Pain is a fighter's constant companion. Few men alive are as intimately acquainted with the pain that is omnipresent in combat sports as much as Justin Wren.
Not long after he was out of high school, the 18-year-old Wren was living at the Olympic training center in Colorado Springs, Colo., when he suffered an injury that dramatically changed the course of his life.
First, it led him on a downward spiral toward addiction and depression. He became, he says almost casually, "a depressed, drunk, drug addict."
"Toward the end of my fight career, right around 'Ultimate Fighter' time, right after that, I was basically hiding a drug addiction," said Wren, who was coached by former light heavyweight champion Rashad Evans on Season 10 of the UFC's reality series in 2009. "It was mainly to opiates, narcotics and pain pills, but I was also doing cocaine a lot and medical marijuana."
It's best to know where Wren has been to better understand where he is in his life today as he prepares to make a comeback.
Wren is now a hero to thousands of Pygmies from the Congo, who are known as either "The Forest People" or, as they call themselves, "The Forgotten People."
How he got to this stage, where he’s helped these largely helpless tribes of people buy land, find clean water and learn to grow their own food, tracks back to an agonizingly painful elbow injury he suffered in 2005.
All Wren thought of during his time at Bishop Lynch High School in Dallas was fighting.
After winning two national high school championships, Wren planned to wrestle at Iowa State, where he would have been coached by the legendary Cael Sanderson. But before he ever made it to Ames, he suffered a gruesome injury in December 2005 during a match with two-time Olympian Dremiel Byers at the Olympic training center.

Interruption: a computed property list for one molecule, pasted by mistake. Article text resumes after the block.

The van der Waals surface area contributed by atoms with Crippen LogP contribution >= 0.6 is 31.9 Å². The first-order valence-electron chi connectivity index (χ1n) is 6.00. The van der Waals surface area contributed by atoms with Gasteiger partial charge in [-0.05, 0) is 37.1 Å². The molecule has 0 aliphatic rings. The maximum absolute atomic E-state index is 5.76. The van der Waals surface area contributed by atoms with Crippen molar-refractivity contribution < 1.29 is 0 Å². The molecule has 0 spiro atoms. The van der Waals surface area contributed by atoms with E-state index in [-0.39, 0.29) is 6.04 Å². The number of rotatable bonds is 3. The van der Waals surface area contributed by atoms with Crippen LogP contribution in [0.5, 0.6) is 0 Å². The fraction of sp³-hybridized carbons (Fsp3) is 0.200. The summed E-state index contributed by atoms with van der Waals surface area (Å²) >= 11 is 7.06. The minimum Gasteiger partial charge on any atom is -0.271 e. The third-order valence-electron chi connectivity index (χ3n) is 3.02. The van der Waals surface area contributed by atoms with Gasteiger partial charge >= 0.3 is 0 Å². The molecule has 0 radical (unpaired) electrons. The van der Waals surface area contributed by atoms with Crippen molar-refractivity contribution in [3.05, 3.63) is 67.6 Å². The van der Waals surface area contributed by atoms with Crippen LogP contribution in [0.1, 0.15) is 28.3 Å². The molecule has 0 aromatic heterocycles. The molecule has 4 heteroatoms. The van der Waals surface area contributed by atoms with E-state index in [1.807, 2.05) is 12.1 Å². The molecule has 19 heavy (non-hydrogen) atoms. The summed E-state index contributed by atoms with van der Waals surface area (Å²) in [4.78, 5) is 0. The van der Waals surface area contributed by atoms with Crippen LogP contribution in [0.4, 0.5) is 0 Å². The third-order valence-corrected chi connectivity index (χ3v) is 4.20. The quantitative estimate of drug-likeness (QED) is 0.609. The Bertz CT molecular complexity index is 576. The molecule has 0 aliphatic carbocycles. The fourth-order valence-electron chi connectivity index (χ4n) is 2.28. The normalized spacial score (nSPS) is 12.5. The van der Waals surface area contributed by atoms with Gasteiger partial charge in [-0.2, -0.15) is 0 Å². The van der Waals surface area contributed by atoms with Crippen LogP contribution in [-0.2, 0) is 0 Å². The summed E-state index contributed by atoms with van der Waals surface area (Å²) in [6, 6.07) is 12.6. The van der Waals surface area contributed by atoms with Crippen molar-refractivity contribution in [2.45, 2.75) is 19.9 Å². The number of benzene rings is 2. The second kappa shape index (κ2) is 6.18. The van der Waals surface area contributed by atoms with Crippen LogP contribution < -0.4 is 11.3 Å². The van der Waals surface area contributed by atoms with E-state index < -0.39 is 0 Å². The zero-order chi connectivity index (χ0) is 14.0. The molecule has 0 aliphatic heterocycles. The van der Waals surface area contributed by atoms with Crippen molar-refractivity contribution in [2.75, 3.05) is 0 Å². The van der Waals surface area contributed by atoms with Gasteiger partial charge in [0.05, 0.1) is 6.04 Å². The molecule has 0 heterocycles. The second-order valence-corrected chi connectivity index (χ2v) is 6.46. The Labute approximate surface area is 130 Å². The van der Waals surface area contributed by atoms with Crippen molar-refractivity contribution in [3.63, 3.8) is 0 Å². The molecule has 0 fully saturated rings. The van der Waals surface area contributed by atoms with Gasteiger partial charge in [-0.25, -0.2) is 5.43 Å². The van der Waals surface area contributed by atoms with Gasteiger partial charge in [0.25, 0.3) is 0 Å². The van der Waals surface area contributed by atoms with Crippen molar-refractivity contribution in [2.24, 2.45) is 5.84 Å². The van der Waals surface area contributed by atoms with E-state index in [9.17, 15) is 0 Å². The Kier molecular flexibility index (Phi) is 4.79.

"I got caught in a funky position and I was only down a point and I really didn't want to give up another one," Wren said. "So in a scramble, I really got caught in a bad position. I didn't want to be down two more points, so I kept fighting until my arm snapped.
"If you put your arm kind of behind your back to the point where your forearm is on your lower back, but just the other way. It was like putting your hand on your back with your hand facing the sky and kept cranking it back the other way until it snapped."
He dislocated his elbow, tore the ulnar collateral ligament and broke several bones. Doctors told him there was a 35 percent chance he wouldn't be able to compete again.
That sent him into a depression. He was facing a surgery in which a tendon from his hamstring would be taken and inserted into his elbow and a nerve in his elbow would be moved.
The pain, he said, was immense.
"The definition of excruciating to me is that moment [the injury occurred]," Wren said. "I felt like I took my arm and put it down on the mat and, I don't know, Barry Bonds or someone like that, took a baseball bat to my elbow and made it bend the other way. It was like he hit a home run on my elbow. That's how it felt."